But God demonstrates His own love toward us, in that while we were yet sinners, Christ died for us. (Rom. 5:8)

But what does it say? “ The word is near you, in your mouth and in your heart”—that is, the word of faith which we are preaching, that if you confess with your mouth Jesus as Lord, and believe in your heart that God raised Him from the dead, you will be saved; for with the heart a person believes, resulting in righteousness, and with the mouth he confesses, resulting in salvation. (Rom. 10:8-10)

So it is that Christ said very accurately, “I came not to bring peace, but a sword.” The great unity of humankind, which was created in the beginning and so fractured by sin that we cannot even see it in our fallen state, is restored in Christ. Do you want human unity? You have it already–of one kind or another.

World Unity, False Unity, True Unity

Utopianism would gladly tell us unity is destroyed, or never was, and must be built with or without the consent of the many, for the good of humanity. After all, there are those who know what’s good and right, for they are good and right (see the Law of Whedon on this). We want peace to fit how we conceive of our shattered humanity. So we clothe our villainy.

But now in Christ Jesus you who formerly were far off have been brought near by the blood of Christ. For He Himself is our peace, who made both groups into one and broke down the barrier of the dividing wall, by abolishing in His flesh the enmity, which is the Law of commandments contained in ordinances, so that in Himself He might make the two into one new man, thus establishing peace, and might reconcile them both in one body to God through the cross, by it having put to death the enmity. (Eph. 2:13-16)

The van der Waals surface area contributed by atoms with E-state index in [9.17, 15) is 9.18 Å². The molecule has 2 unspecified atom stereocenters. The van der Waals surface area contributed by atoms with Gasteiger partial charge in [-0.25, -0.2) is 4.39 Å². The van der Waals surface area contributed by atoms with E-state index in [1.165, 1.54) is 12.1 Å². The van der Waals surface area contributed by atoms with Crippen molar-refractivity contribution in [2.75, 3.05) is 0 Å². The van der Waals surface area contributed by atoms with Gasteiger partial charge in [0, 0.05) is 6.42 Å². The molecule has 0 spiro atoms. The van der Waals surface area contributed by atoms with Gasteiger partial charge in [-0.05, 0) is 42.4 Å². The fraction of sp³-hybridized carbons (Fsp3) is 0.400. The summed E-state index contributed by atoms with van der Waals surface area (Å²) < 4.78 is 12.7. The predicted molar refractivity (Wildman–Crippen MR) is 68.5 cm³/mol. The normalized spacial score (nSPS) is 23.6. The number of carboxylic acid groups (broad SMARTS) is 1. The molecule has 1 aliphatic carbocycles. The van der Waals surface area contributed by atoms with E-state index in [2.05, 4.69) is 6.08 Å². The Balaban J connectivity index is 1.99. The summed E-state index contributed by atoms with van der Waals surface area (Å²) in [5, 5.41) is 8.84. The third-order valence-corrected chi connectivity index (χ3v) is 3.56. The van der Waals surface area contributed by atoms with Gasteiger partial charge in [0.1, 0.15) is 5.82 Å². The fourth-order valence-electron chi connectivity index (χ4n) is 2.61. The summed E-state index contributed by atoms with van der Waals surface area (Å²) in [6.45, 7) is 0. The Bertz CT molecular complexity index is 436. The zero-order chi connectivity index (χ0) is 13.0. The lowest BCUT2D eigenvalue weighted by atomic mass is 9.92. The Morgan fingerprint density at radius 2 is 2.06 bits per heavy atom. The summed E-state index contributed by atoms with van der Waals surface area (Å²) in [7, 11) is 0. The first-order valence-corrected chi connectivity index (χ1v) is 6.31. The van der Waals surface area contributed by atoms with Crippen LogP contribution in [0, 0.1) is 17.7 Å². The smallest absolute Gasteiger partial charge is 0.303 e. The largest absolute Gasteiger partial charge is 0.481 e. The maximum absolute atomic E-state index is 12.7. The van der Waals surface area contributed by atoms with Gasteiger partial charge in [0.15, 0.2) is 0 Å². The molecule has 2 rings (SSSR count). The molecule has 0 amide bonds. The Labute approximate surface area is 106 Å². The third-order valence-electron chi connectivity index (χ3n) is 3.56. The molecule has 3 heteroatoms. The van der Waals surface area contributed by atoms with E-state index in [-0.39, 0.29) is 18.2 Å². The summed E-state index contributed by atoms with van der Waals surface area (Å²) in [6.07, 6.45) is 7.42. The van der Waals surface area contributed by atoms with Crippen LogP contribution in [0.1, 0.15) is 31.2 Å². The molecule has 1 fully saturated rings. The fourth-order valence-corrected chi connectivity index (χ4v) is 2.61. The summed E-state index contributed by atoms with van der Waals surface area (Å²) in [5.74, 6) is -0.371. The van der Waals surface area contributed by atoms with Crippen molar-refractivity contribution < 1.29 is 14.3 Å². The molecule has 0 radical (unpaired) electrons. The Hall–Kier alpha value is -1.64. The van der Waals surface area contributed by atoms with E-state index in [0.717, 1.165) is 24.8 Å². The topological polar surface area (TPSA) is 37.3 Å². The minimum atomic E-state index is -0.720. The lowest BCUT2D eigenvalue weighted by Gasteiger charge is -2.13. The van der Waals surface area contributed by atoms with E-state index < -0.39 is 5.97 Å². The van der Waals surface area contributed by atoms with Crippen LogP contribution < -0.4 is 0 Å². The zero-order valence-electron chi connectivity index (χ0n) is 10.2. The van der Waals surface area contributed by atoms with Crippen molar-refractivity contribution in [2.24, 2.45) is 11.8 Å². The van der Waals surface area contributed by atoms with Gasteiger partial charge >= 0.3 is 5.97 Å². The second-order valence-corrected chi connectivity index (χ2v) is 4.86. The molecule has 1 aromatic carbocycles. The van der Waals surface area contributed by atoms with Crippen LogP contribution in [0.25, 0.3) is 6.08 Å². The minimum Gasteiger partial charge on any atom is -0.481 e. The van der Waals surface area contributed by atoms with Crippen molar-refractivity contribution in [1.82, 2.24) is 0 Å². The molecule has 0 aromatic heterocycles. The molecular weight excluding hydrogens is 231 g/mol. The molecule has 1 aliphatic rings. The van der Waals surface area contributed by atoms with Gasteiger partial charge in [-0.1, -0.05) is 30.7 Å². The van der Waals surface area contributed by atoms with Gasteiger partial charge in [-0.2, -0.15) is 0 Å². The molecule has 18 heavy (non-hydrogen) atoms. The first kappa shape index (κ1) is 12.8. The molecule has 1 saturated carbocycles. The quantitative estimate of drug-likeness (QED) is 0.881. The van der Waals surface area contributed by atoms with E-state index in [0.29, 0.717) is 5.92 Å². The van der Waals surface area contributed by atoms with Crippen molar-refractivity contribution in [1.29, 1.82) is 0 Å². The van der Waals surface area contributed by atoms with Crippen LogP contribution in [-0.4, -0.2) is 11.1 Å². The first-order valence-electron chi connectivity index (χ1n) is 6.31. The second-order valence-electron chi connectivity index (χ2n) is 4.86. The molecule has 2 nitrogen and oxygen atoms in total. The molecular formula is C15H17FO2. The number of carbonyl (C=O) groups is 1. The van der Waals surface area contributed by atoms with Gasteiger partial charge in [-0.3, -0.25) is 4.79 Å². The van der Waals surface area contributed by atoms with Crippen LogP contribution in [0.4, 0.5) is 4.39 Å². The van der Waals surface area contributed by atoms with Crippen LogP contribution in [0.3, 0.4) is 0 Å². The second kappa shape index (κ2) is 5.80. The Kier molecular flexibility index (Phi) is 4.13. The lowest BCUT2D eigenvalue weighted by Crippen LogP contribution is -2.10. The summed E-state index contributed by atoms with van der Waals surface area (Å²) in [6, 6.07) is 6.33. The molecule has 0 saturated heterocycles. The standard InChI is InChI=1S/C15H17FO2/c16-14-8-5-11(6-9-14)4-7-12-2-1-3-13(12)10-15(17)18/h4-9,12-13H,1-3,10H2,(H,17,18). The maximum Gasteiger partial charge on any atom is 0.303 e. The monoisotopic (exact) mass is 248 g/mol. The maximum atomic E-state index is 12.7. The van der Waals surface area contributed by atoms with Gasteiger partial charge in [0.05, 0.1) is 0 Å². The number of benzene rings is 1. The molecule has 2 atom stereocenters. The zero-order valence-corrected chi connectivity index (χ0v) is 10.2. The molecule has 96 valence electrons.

What we do not want–what we dare not face, for a dark, dark man looks back from that mirror–is a true unity, where humanity is one body, in some mysterious sense one being, with many persons. Better to fabricate a lie that allows us to ignore human nature.

I wasn’t there.

I didn’t see it.

Don’t lay it on me.

I’m good enough on my own.

~Scienda

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2 comments

  1. “Some part of us recognizes that humanity is made for unity.”

    I read this , and I’m sure you had this mind when you wrote it: The only time God said any part of His creation was *not* good was when He noted the singleness of Adam (Gen 2:18). We were created for fellowship, but sin militates against fellwoship. Sin not only kills us spiritually and physically, but also relationally.